Tip: Use planning software to draft your contingency plan. New developments occur each day, and savvy managers know the need to update a contingency plan continuously. Planning software enables you to incorporate the changes and redesign your plan.

    4. Distribute your plan

    Share your plan with relevant stakeholders or the entire organization if you deem fit. Use official communication channels and seek feedback.

    5. Review your plan

    A contingency plan is not set in stone. Review your contingency plan as you get hold of new information and potential risks.


    Who is responsible for contingency planning?

    The senior management cadre is responsible for contingency planning. However, it is prudent to appoint a contingency manager to create a plan and delegate roles.

    What should a good contingency plan include?

    A good contingency plan should outline what each individual should do, a contact person, and a timeline. You should also set aside a budget for implementing the plan.

    What is the very first step for contingency planning?

    The initial step in contingency planning is identifying the essential resources of your business. What can’t your business do without?

    Which two exercises can be used to test contingency plans?

    Walk-through and tabletop tests are standard contingency plans evaluation techniques. However, develop a straightforward testing plan depending on contingencies to accurately pinpoint inefficiencies and ameliorate them.

    What are some benefits of contingency planning?

    The key benefit of a contingency plan is resuming normal activities rapidly. Also, you can determine the essential operations and gear efforts towards them to improve profitability.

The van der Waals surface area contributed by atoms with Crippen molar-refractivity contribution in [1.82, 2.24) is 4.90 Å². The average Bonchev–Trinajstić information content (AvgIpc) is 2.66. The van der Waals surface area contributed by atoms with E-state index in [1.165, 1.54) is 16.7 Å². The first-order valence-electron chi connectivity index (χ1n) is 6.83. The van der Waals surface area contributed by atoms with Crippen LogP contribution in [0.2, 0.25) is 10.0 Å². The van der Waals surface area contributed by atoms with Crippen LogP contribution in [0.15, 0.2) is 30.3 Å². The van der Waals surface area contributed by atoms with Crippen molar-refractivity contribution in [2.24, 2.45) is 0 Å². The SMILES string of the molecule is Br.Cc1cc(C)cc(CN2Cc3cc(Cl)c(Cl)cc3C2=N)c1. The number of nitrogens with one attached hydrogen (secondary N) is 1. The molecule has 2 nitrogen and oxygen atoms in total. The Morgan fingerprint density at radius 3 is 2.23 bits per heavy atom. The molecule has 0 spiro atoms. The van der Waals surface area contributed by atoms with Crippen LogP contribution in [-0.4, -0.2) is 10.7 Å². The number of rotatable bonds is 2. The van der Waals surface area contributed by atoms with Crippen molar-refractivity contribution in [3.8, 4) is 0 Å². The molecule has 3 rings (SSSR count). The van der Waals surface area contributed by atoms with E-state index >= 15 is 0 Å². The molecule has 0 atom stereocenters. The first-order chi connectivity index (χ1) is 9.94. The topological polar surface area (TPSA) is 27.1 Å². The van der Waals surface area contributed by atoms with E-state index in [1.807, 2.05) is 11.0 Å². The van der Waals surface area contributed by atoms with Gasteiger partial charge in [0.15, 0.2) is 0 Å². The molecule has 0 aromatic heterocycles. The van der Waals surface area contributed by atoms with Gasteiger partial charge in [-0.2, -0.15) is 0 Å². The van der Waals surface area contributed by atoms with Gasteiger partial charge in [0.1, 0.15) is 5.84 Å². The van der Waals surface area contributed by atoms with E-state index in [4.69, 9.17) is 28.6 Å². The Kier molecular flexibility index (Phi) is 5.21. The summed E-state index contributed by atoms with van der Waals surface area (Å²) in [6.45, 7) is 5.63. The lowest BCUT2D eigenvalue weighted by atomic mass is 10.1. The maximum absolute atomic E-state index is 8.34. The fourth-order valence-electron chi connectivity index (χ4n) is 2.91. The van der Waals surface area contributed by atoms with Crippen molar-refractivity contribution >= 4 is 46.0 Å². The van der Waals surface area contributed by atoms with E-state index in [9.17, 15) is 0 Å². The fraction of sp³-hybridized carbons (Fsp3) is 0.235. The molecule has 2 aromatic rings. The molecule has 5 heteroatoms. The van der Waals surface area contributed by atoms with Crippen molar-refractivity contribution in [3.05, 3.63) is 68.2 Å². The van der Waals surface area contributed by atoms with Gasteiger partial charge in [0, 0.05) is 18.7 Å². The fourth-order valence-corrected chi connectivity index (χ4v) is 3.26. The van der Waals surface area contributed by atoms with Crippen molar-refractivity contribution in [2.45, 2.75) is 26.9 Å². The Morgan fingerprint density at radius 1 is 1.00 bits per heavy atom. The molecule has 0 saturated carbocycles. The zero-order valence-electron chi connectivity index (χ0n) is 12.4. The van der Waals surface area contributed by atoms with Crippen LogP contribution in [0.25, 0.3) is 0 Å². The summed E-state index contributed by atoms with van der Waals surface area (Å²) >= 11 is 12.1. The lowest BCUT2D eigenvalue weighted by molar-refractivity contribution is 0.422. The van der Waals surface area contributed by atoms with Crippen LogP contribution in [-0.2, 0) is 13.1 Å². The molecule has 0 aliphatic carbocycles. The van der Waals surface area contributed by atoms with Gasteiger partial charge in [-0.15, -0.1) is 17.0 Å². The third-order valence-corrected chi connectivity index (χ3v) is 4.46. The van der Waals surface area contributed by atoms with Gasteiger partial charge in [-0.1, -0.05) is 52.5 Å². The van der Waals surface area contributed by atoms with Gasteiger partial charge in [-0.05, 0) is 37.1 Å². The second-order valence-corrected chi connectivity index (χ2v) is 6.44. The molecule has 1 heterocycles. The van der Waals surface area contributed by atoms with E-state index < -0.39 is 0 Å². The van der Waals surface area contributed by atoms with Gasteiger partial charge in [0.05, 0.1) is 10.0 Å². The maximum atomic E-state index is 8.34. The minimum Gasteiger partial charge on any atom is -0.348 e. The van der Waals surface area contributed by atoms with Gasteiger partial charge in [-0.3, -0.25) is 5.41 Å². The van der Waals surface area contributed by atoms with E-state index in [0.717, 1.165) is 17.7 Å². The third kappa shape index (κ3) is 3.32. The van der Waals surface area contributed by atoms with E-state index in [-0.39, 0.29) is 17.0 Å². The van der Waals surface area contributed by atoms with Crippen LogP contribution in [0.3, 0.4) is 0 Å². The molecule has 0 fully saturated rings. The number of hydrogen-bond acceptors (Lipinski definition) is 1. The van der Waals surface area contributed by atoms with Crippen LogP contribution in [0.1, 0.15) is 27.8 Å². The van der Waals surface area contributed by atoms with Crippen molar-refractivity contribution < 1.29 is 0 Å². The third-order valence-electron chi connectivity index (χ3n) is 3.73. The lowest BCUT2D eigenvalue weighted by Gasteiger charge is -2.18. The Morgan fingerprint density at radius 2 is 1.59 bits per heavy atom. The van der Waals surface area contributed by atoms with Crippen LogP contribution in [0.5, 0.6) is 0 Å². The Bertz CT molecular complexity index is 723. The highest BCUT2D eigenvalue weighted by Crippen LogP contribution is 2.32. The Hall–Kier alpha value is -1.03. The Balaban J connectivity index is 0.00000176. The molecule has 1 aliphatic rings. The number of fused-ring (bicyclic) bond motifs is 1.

What is contingency plan testing?

    Contingency plan testing is an assessment of the contingency plan to identify the preparedness, practicability of the plan, and any weak points in the plan. The test involves matching the plan against preset success criteria.

    What happens if you don’t have a contingency plan?

    Contingency plans prepare you to handle unfortunate events better. Without a plan, your business would suffer considerable loss and, in severe cases, forceful liquidation.

    How often should contingency plans be evaluated?

    Evaluate your plan as new employees, resources, and world events enter the picture. Alternatively, evaluate your contingency plan quarterly.

    What is the difference between an emergency plan and a contingency plan?

    An emergency plan is a course of action to respond to immediate risk. Emergency plans take effect after an unfortunate event has occurred. In contrast, a contingency plan prepares for potential risks’ handling them and adapting to the changes.

    What is another name for a contingency plan?

    Business continuity plan. The name is derived from the intention of the contingency plan.


    While it’s good to have confidence in one’s project, black swan events and disasters are always lurking and can derail your project. It is prudent to proactively manage the unfortunate, unforeseen events through a contingency plan. Use this guide to prepare your contingency plan and mitigate future risks. In the words of Warren Buffett,” It is only when the tide goes out that you discover who has been swimming naked.” Do not swim naked, have a contingency plan in place.

    Authored by:
    DocFormats Staff Author
    This article has been thoughtfully developed by the staff authors and team members at DocFormats. Each template created by our team emerges from cooperation with knowledgeable individuals in the respective field, experienced researchers, professional designers, and writers. This collaboration aims to provide information that is both of high quality and relevant. It's noteworthy that some of the templates might be sourced from different resources to serve as examples.